- Sustainability report assessed the carbon costs of cloud storage, including powering drives and data centers, and the manufacturing, transport, and end-of-life phases of a drive’s life cycle to develop a model to estimate carbon savings.
- Model found that Storj’s distributed approach, which harvests unused capacity in drives that are already manufactured, powered, and cooled for other purposes, produces carbon savings of up to 83% per terabyte of data.
- Findings indicate firm’s distributed cloud storage model is a viable alternative to hyperscalers in reducing the industry’s environmental footprint while providing high-performance, globally reliable, secure, enterprise-grade cloud storage – all at a 1/10 of the cost.
Storj released the findings from its sustainability whitepaper on the environmental impact of cloud storage.
The report, produced by the company’s team and reviewed by academic researchers, identifies the carbon costs of traditional cloud storage in centralized data centers and presents a model to estimate carbon savings from using Storj compared to hyperscaler and centralized clouds.
The demand for cloud storage is growing, as is the need for reliable, secure, and performant cloud storage. The rise of AI, which requires large datasets for machine learning, is exacerbating the problem. Centralized providers like Amazon AWS, Microsoft Azure, and Google Cloud rely on expanding data centers, which account for 3% of all electricity generated on Earth. According to Greenly, storage centers are responsible for 2% of global carbon emissions when you include all devices that make use of storage.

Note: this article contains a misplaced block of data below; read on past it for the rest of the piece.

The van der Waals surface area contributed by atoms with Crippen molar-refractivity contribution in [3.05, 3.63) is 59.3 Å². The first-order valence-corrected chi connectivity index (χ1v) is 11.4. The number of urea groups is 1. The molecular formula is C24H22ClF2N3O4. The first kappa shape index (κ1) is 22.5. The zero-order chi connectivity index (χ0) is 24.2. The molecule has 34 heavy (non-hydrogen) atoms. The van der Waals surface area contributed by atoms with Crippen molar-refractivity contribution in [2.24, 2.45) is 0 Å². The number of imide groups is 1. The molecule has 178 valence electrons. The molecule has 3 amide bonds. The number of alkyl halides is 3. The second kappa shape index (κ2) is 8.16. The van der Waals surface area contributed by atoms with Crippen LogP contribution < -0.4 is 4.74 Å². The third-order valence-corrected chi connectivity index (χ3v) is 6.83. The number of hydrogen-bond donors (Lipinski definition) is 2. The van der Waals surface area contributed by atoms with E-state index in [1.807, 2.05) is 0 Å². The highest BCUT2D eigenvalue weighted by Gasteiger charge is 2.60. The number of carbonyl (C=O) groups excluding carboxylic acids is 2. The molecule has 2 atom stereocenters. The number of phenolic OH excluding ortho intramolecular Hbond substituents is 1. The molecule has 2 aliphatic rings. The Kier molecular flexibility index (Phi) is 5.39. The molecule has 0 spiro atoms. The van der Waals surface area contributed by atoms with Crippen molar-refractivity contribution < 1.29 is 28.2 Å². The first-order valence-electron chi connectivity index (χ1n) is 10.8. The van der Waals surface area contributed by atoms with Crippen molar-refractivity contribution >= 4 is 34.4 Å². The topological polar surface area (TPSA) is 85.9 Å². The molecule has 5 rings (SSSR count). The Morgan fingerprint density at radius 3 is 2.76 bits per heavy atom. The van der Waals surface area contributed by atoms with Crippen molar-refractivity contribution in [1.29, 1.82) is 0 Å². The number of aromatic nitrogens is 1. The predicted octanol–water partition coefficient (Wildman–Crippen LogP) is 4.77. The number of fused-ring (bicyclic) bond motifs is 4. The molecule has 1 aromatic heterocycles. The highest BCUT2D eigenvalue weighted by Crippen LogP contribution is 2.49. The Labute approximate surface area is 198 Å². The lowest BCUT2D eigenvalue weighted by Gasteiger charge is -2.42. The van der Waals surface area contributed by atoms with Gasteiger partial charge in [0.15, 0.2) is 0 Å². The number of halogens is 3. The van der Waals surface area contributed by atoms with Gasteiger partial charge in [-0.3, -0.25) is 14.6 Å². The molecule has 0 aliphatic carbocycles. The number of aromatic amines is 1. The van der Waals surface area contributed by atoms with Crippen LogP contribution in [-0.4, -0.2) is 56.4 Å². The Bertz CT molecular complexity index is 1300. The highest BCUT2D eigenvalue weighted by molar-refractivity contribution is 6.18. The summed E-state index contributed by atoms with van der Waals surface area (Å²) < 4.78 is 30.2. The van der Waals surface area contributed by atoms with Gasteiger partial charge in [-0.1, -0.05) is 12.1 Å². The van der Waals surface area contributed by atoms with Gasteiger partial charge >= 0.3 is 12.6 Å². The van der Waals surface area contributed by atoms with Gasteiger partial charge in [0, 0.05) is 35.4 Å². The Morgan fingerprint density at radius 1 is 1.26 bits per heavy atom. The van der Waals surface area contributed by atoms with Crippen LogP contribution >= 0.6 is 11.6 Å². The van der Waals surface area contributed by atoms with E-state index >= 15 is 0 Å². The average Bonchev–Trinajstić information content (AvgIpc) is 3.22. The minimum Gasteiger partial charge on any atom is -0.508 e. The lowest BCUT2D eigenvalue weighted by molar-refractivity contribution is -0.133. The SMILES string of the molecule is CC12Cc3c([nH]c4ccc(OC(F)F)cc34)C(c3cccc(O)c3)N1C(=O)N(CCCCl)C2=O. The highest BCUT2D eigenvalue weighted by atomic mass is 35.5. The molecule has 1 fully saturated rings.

“When assessing the environmental impact of centralized providers, it’s essential to consider not only the electricity generated in powering and cooling data storage devices but the environmental impact from manufacturing and transporting those devices as well,” said JT Olio, chief architect, Storj. “Storj is able to eliminate much of those costs by storing data on the under-utilized capacity of drives that are already manufactured, powered, and cooled for other purposes. Through our analysis, we estimate that per terabyte of data, Storj’s distributed model reduced the carbon footprint of storing a terabyte of data by 66-83% over a 3-year period compared to other providers.”
Report outlines significant carbon savings are additionally achieved by:
1. Extending the effective life of already manufactured drives.
2. Minimizing the number of copies of data that need to be stored to achieve equivalent data durability, global distribution, and performance levels.
3. Enabling a carbon-efficient distribution of storage between HDDs and SSDs.
The company leverages the underutilized storage capacity from over 24,000 nodes independently operated worldwide. 80% of HDDs WW are only 20% full; by leveraging this existing capacity, Storj eliminates the need to build new drives and data centers, while alleviating the need for incremental electricity and cooling. The distributed architecture is also designed to protect vs. outages, ransomware, and data compromise while boosting performance and reliability.
“We understand that customers have traditionally had to prioritize performance and cost first, sustainability second,” said Ben Golub, CEO, Storj. “Storj is proud to lead the trend where a sustainable solution doesn’t compromise performance and in fact can be 90% less expensive than leading cloud object storage providers. What we’ve done at Storj is leverage a distributed model to create a truly viable alternative to hyperscalers that is not only more cost-effective and sustainable but outperforms centralized platforms in performance, security, and reliability.”
Full report on sustainability (registration required)